Once you have some idea of your fish’s overall condition, it’s time to begin the appropriate treatment. Without a diagnosis from a vet, who will prescribe the appropriate medications, you’ll have to rely on standard protocols to try and save your fish.
The important thing is to act early.
Dietary Changes and Solutions
While most fish are fairly simple to feed, you can run into problems if you’re not careful.
Overfeeding can be solved in a simple way: just lower the amount of food that you’re feeding. Less flake, fewer pellets, or thawing out frozen foods to feed them over 2-3 days instead of all at once work well enough.
For fish that are constipated the usual answer is to feed them peas. Peas have high fiber content and tend to loosen up the bowels of the fish, getting their digestive tract flowing normally again.
Some fish need a particular diet, or may just have problems if fed too much of any given food. Try to balance their diet based on known information about their wild diet for the best results.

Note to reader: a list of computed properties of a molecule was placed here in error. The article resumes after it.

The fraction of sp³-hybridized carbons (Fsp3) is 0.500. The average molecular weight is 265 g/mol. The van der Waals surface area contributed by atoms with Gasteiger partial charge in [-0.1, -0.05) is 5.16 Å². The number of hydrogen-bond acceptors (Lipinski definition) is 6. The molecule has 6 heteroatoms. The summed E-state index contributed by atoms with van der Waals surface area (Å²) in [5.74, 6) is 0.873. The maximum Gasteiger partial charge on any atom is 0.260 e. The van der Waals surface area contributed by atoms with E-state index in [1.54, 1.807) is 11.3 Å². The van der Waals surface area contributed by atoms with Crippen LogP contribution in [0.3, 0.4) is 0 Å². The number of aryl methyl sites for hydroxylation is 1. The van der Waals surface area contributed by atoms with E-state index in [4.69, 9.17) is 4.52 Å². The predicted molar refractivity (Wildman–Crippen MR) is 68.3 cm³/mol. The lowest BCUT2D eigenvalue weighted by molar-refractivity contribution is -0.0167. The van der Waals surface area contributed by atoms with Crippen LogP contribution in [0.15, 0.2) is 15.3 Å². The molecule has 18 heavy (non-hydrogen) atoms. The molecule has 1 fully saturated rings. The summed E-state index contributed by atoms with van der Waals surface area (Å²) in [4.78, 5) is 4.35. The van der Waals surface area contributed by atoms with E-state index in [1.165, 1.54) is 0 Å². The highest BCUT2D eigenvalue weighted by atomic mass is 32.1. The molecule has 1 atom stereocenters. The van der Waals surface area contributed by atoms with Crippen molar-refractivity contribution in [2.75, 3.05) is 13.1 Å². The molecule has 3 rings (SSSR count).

Medication for Infections
A quarantine tank is a must for serious fish keepers. I usually keep a 20-gallon tank with no substrate and a few fake plants cycled and ready to go just in case. You should also use one before introducing new animals to their final aquarium since it will let you know if they’re sick or not.
Sometimes it makes sense to treat the display tank, especially if more than one fish is affected.
Fish suffer from three main sources of infection:
Viral infections can also occur, but there’s no real treatment for them.
Diagnosing a fish is dicey at best, most of us aren’t specialized veterinarians after all. In my experience, bacterial infections seem to be the most common. Or at least fish seem to respond to antibacterial medicines the best.